We’re addressing four mistakes commonly made in AWS database migrations. You can also read the first blog, “AWS Database Migration Pitfall #1 of 4: Failing to Set Clear Goals,” and download our eBook for further details on all four.

You Don’t Know What You Don’t Know

It’s essential to conduct thorough research prior to making any major purchase. Getting educated about your AWS database options is a necessary prerequisite to making the selections that will best accomplish your migration goals.

Moving your existing infrastructure in a “lift and shift” style might possibly be ideal. But you can’t know that is the best path without first considering the alternatives.

Insight from AWS Chief Evangelist

On the AWS blog, AWS Chief Evangelist Jeff Barr wrote, “I have learned that the developers of the most successful applications and services use a rigorous performance testing and optimization process to choose the right instance type(s) for their application.” To help others do this, he proceeded to review some important EC2 concepts and look at each of the instance types that make up the EC2 instance family.

Barr continues, “The availability of multiple instance types, combined with features like EBS-optimization, and cluster networking allow applications to be optimized for increased performance, improved application resilience, and lower costs.”

And it is that availability of numerous options that results in opportunities for optimization. But evaluating the options first is necessary to know which configuration is optimal.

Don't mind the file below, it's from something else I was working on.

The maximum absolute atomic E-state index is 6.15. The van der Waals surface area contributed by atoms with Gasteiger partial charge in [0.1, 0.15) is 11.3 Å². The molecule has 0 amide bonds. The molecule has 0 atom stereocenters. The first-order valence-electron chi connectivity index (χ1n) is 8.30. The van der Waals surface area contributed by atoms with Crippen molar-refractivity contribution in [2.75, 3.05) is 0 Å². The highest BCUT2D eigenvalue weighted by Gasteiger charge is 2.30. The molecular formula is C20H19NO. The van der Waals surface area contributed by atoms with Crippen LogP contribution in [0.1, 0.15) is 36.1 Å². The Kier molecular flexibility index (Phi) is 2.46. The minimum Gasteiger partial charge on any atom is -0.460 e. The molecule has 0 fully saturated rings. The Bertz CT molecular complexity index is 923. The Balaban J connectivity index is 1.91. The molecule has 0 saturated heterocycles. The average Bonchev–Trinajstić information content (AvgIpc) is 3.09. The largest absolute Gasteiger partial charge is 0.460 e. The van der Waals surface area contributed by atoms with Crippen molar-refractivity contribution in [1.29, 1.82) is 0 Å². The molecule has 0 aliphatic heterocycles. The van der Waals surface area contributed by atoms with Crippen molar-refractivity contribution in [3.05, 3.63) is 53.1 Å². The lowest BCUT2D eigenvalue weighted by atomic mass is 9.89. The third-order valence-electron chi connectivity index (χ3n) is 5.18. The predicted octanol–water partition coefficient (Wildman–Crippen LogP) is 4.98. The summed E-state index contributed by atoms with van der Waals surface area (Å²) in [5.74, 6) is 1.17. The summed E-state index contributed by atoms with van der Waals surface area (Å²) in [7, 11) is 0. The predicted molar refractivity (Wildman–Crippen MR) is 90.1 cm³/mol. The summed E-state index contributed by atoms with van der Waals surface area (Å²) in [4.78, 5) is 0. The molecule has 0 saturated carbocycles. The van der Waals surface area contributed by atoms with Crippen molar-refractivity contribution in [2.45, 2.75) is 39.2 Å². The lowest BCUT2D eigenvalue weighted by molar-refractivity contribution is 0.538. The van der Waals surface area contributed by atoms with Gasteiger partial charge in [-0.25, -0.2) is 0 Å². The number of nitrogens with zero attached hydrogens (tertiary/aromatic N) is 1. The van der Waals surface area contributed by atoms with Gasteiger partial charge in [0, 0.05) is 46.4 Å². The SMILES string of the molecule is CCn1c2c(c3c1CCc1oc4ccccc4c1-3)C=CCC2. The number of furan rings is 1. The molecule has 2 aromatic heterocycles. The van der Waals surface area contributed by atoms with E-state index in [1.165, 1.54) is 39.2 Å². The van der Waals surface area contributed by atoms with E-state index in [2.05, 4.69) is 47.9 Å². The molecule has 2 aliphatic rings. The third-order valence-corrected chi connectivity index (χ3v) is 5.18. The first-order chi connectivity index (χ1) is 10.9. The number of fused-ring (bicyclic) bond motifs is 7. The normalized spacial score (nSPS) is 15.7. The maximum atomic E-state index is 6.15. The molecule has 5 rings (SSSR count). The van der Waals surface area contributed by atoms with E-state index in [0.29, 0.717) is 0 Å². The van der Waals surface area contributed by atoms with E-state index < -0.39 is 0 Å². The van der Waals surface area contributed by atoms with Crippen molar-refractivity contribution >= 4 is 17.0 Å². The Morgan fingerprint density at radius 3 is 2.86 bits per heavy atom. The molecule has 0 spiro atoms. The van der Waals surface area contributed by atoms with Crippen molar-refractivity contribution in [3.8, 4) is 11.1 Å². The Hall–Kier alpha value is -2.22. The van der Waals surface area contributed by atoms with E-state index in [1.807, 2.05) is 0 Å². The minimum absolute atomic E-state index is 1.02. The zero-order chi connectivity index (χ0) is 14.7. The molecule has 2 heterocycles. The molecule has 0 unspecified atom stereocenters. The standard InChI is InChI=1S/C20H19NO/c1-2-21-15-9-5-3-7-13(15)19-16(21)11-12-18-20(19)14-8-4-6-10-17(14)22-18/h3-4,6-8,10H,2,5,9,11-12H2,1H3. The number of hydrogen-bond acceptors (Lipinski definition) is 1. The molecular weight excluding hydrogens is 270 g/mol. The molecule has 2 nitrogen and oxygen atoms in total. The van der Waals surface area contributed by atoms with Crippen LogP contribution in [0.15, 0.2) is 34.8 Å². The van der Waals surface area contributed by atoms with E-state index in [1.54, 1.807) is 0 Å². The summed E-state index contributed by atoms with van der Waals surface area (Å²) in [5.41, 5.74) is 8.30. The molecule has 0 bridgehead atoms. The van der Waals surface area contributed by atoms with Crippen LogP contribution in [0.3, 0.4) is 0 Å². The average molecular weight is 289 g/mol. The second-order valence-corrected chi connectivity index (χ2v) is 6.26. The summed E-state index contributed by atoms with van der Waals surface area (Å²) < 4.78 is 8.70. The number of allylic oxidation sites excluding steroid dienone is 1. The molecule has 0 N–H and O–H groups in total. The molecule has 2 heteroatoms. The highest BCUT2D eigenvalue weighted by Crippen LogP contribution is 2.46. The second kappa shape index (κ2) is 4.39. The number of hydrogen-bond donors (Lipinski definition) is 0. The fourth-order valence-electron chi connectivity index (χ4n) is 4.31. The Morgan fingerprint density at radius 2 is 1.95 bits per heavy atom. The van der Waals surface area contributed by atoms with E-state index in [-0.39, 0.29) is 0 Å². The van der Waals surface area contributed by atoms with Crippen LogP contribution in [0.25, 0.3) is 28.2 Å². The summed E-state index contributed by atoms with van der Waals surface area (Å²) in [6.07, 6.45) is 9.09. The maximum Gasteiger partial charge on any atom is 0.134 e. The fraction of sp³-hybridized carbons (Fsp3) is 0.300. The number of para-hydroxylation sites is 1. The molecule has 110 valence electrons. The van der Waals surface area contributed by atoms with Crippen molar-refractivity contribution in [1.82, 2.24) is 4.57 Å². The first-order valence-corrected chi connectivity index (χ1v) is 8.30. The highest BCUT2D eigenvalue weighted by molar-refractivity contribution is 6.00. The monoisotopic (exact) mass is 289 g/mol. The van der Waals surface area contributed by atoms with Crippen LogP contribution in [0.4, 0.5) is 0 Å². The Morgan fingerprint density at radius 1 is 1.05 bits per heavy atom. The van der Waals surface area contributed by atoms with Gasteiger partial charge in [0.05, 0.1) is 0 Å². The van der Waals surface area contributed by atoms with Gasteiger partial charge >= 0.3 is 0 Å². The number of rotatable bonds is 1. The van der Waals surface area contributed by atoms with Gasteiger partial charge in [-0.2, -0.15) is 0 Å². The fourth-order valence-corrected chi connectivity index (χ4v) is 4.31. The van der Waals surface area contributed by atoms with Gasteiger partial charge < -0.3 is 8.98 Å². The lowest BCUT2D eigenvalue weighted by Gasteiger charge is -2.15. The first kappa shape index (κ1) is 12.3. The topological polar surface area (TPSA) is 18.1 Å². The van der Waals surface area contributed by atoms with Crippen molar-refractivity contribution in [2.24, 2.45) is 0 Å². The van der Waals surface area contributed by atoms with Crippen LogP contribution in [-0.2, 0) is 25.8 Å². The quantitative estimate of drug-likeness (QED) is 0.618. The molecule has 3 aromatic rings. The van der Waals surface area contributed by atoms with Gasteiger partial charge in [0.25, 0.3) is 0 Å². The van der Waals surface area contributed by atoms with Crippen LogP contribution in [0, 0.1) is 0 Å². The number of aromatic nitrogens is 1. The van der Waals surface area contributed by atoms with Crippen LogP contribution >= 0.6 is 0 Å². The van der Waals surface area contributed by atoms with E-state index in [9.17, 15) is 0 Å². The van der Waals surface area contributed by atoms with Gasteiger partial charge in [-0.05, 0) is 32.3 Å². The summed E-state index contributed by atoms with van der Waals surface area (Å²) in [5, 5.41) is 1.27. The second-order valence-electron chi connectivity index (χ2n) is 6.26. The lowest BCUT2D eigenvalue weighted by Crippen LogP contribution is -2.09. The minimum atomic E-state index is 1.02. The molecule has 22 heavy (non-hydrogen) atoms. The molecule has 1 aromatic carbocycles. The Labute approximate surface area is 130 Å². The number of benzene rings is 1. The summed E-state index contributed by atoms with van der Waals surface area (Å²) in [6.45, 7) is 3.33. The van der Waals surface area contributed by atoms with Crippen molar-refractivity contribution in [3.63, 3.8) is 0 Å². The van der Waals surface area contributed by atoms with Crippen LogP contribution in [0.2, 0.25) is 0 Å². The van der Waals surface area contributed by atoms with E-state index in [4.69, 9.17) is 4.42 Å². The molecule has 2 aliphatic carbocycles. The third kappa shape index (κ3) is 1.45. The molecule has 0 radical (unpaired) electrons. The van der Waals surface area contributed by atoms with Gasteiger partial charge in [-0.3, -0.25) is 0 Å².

AWS Database Migration Choices: Open Source, Relational, Decoupled?

Just as the EC2 instance family is comprised of numerous instance types, there are multiple database options available to you when migrating to AWS. Choosing between licensed and open source is one of the many AWS database choices you’ll have to make. Be sure to evaluate columnar data store versus relational, and consider NoSQL options.

Additionally, AWS offers a wide variety of storage solutions with a corresponding variety of price points. In rearchitecting systems for the cloud, you may want to consider:

  • Keeping your raw data in cheap data storage, such as S3
    • And using services such as Elasticsearch, Spark, or Athena to meet app requirements
  • Decoupling batch processes from storage and databases
  • Decoupling data stores for various apps from a single on-premise data store
  • Streamlining time-consuming, mundane infrastructure maintenance tasks, such as backup, high availability

Developing an AWS Database Migration Plan to Improve Infrastructure

Failing to plan is planning to fail. Our first pitfall, “Failing to Set Clear Goals,” addressed the risks of not setting priorities. Once objectives have been prioritized, you must consider how to rearchitect your legacy workloads in order to best meet your goals.

In addition to maximizing cost savings, rearchitecting can enable you to improve lifecycle maintenance and incorporate new services like real-time data analytics and machine learning.

Be sure to:

Download our eBook for more information and contact us. We can help you figure out how to not just leverage the cloud, but leverage it properly.

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